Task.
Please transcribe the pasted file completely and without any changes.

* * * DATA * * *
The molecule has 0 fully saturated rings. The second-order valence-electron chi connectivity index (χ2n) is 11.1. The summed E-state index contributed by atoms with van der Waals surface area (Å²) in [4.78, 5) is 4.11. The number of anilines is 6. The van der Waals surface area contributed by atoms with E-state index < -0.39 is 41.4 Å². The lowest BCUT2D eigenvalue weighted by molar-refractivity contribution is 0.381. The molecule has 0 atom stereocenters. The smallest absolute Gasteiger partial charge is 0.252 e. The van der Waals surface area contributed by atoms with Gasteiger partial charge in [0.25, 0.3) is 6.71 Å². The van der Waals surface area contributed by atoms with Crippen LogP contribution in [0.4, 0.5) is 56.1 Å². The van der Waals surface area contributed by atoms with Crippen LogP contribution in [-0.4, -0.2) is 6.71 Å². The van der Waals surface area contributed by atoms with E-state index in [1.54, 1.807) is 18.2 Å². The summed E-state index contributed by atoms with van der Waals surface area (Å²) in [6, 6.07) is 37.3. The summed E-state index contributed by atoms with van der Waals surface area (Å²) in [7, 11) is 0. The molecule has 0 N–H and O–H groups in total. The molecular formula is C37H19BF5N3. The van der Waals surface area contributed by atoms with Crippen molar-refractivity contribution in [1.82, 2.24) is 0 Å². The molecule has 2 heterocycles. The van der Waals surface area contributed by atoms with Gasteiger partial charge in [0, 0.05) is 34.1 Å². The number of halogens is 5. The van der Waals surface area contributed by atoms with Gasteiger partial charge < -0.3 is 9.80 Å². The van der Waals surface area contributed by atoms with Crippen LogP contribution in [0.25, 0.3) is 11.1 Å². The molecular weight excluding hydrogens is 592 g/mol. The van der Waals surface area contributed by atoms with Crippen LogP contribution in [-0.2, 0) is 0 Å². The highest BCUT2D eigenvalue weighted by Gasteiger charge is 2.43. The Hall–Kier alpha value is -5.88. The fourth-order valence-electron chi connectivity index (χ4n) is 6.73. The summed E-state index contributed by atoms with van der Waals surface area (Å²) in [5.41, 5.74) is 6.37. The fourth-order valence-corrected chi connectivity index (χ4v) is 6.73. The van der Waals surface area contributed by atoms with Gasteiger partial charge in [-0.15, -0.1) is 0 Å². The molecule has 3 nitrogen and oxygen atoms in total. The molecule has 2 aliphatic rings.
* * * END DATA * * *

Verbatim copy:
The molecule has 0 fully saturated rings. The second-order valence-electron chi connectivity index (χ2n) is 11.1. The summed E-state index contributed by atoms with van der Waals surface area (Å²) in [4.78, 5) is 4.11. The number of anilines is 6. The van der Waals surface area contributed by atoms with E-state index < -0.39 is 41.4 Å². The lowest BCUT2D eigenvalue weighted by molar-refractivity contribution is 0.381. The molecule has 0 atom stereocenters. The smallest absolute Gasteiger partial charge is 0.252 e. The van der Waals surface area contributed by atoms with Gasteiger partial charge in [0.25, 0.3) is 6.71 Å². The van der Waals surface area contributed by atoms with Crippen LogP contribution in [0.4, 0.5) is 56.1 Å². The van der Waals surface area contributed by atoms with Crippen LogP contribution in [-0.4, -0.2) is 6.71 Å². The van der Waals surface area contributed by atoms with E-state index in [1.54, 1.807) is 18.2 Å². The summed E-state index contributed by atoms with van der Waals surface area (Å²) in [6, 6.07) is 37.3. The summed E-state index contributed by atoms with van der Waals surface area (Å²) in [7, 11) is 0. The molecule has 0 N–H and O–H groups in total. The molecular formula is C37H19BF5N3. The van der Waals surface area contributed by atoms with Crippen molar-refractivity contribution in [1.82, 2.24) is 0 Å². The molecule has 2 heterocycles. The van der Waals surface area contributed by atoms with Gasteiger partial charge in [0, 0.05) is 34.1 Å². The number of halogens is 5. The van der Waals surface area contributed by atoms with Gasteiger partial charge < -0.3 is 9.80 Å². The van der Waals surface area contributed by atoms with Crippen LogP contribution in [0.25, 0.3) is 11.1 Å². The molecular weight excluding hydrogens is 592 g/mol. The van der Waals surface area contributed by atoms with Crippen LogP contribution in [-0.2, 0) is 0 Å². The highest BCUT2D eigenvalue weighted by Gasteiger charge is 2.43. The Hall–Kier alpha value is -5.88. The fourth-order valence-electron chi connectivity index (χ4n) is 6.73. The summed E-state index contributed by atoms with van der Waals surface area (Å²) in [5.41, 5.74) is 6.37. The fourth-order valence-corrected chi connectivity index (χ4v) is 6.73. The van der Waals surface area contributed by atoms with Gasteiger partial charge in [-0.15, -0.1) is 0 Å². The molecule has 3 nitrogen and oxygen atoms in total. The molecule has 2 aliphatic rings.